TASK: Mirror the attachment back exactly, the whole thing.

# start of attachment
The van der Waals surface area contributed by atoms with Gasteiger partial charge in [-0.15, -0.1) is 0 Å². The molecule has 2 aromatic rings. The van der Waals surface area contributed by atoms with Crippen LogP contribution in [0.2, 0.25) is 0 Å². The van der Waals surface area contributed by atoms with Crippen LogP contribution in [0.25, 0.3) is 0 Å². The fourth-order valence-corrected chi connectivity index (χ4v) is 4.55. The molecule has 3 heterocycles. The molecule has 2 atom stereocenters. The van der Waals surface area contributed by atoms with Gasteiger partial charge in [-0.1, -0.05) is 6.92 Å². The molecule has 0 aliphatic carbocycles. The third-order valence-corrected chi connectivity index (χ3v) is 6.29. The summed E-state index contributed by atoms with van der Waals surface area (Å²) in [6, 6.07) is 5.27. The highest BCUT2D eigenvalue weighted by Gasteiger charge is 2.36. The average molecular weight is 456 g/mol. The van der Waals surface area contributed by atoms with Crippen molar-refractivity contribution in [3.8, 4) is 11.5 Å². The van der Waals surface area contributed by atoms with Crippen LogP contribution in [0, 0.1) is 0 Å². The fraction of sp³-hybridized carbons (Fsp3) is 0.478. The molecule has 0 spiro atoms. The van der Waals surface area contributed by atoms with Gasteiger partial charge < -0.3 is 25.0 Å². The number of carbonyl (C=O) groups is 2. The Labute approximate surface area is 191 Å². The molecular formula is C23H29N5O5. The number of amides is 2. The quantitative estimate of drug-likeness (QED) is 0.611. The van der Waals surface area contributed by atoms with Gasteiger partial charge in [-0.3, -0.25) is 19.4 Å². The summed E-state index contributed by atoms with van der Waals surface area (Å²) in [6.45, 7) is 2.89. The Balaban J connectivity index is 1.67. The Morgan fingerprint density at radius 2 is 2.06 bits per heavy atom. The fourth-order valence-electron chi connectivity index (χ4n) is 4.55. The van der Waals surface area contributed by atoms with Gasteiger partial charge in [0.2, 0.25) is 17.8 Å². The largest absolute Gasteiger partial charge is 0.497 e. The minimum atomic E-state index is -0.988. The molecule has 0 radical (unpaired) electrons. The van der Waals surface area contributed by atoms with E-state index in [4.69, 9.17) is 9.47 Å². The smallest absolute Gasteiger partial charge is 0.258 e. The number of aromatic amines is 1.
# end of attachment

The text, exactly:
The van der Waals surface area contributed by atoms with Gasteiger partial charge in [-0.15, -0.1) is 0 Å². The molecule has 2 aromatic rings. The van der Waals surface area contributed by atoms with Crippen LogP contribution in [0.2, 0.25) is 0 Å². The van der Waals surface area contributed by atoms with Crippen LogP contribution in [0.25, 0.3) is 0 Å². The fourth-order valence-corrected chi connectivity index (χ4v) is 4.55. The molecule has 3 heterocycles. The molecule has 2 atom stereocenters. The van der Waals surface area contributed by atoms with Gasteiger partial charge in [-0.1, -0.05) is 6.92 Å². The molecule has 0 aliphatic carbocycles. The third-order valence-corrected chi connectivity index (χ3v) is 6.29. The summed E-state index contributed by atoms with van der Waals surface area (Å²) in [6, 6.07) is 5.27. The highest BCUT2D eigenvalue weighted by Gasteiger charge is 2.36. The average molecular weight is 456 g/mol. The van der Waals surface area contributed by atoms with Crippen molar-refractivity contribution in [3.8, 4) is 11.5 Å². The van der Waals surface area contributed by atoms with Crippen LogP contribution in [0, 0.1) is 0 Å². The fraction of sp³-hybridized carbons (Fsp3) is 0.478. The molecule has 0 spiro atoms. The van der Waals surface area contributed by atoms with Gasteiger partial charge < -0.3 is 25.0 Å². The number of carbonyl (C=O) groups is 2. The Labute approximate surface area is 191 Å². The molecular formula is C23H29N5O5. The number of amides is 2. The quantitative estimate of drug-likeness (QED) is 0.611. The van der Waals surface area contributed by atoms with Gasteiger partial charge in [-0.3, -0.25) is 19.4 Å². The summed E-state index contributed by atoms with van der Waals surface area (Å²) in [6.45, 7) is 2.89. The Balaban J connectivity index is 1.67. The Morgan fingerprint density at radius 2 is 2.06 bits per heavy atom. The fourth-order valence-electron chi connectivity index (χ4n) is 4.55. The van der Waals surface area contributed by atoms with Gasteiger partial charge in [0.2, 0.25) is 17.8 Å². The largest absolute Gasteiger partial charge is 0.497 e. The minimum atomic E-state index is -0.988. The molecule has 0 radical (unpaired) electrons. The van der Waals surface area contributed by atoms with E-state index in [4.69, 9.17) is 9.47 Å². The smallest absolute Gasteiger partial charge is 0.258 e. The number of aromatic amines is 1.